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  • Writer's pictureAngela's Dog Training

Why does your dog lick you?

Updated: Jul 2, 2023

Licking is a very interesting behaviour. Having owned Georgie, my little Toy Spoodle, has changed my views about licking.

She is a very highly strung little girl, extremely sensitive and highly intelligent, gentle but also courageous. A very interesting, complex combination. She has taught me many things about dog training as many of the more traditional theories and methods didn't work with her. It has sent me on a journey of discovery and made me a better and more intuitive trainer as a result.

One of my interesting discoveries was licking. Georgie has always been a licker. By licking I mean licking people. All dogs will lick themselves to self clean. That is not the behaviour I am talking about here.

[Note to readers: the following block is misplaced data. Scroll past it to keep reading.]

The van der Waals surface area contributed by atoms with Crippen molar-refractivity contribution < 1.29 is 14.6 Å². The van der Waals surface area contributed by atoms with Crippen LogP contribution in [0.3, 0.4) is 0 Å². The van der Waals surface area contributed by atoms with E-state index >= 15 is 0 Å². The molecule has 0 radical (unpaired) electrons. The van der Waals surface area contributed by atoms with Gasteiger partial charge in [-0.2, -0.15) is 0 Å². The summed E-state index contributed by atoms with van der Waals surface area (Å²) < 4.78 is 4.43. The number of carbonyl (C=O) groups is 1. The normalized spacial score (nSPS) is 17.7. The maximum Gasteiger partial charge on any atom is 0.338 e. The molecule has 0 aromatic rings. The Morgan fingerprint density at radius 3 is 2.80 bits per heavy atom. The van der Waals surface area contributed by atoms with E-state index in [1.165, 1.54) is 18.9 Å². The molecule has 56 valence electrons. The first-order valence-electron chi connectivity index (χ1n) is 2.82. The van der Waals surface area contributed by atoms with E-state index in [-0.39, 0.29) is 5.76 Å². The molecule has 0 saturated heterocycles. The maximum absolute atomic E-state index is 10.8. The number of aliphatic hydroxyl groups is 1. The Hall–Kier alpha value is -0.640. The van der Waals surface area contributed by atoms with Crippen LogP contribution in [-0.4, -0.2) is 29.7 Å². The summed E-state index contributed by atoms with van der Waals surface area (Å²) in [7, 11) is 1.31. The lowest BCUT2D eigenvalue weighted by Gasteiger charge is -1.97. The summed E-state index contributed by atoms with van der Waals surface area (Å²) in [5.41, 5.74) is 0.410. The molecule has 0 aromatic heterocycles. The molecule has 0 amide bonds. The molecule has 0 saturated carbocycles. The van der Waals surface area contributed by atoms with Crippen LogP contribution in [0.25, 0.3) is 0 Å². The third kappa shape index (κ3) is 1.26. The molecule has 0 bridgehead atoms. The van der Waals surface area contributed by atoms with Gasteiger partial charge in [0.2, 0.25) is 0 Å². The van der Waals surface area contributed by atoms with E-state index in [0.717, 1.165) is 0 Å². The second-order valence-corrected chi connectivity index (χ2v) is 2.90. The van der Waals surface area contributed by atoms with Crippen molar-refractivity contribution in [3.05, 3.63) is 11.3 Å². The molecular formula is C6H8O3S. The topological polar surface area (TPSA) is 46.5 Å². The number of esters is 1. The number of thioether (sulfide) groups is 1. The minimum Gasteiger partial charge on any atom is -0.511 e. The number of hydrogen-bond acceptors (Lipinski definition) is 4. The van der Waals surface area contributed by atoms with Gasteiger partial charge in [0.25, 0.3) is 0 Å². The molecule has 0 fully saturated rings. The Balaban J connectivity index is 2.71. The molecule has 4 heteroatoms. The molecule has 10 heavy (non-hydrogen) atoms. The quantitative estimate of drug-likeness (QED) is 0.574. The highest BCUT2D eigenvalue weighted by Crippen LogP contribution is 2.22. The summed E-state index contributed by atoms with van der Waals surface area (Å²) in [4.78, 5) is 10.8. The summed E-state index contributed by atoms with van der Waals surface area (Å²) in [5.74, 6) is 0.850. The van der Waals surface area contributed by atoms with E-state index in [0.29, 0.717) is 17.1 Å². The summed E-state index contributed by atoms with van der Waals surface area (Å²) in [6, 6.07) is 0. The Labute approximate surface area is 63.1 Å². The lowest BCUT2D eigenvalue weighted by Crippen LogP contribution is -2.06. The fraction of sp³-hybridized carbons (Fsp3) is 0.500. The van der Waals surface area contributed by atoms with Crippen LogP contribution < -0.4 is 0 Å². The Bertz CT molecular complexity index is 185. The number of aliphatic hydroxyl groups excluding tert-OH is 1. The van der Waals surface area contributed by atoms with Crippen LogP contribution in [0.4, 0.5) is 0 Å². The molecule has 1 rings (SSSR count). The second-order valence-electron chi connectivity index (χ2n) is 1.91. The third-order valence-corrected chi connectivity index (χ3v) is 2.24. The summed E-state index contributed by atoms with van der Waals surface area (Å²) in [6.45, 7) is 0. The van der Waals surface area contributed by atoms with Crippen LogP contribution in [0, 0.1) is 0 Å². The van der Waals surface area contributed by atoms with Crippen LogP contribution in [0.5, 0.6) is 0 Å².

If you allowed her, Georgie would lick every part of your exposed skin. Most people assume that this is a sign of affection and I initially did too until I discovered that the more she licked the more anxious she became and the more badly behaved she also became. It seemed she would start gently and then the behaviour would quickly escalate into more and more licking. This would then turn into pushy behaviour. I also discovered that if I tried to pacify her, the licking became more intense. I then tried to stop her with a gentle push away. It didn't work and indeed made her more determined to lick.

This I realised was actually a power play. Georgie had started with a gentle lick to 'test the boundaries'. I had allowed it so she thought 'great I can take control now'. Once I understood the dynamics of what was going on it was an easy fix. The second she licked I pushed her out of my personal space firmly. I made it very clear she could not be near me if she licked. I didn't do this in a rough or aggressive manner but I was very firm about it. Then I waited for her to settle away from me and then re-invited her back in. She came back to me, settled gently and calmly in my lap, with no licking. A different dog altogether.

It is always important to try to work out the reasoning behind behaviours. Dog training is not a dictatorship but it is also not an equal partnership. It is about showing leadership in a strong but fair and reasonable way.

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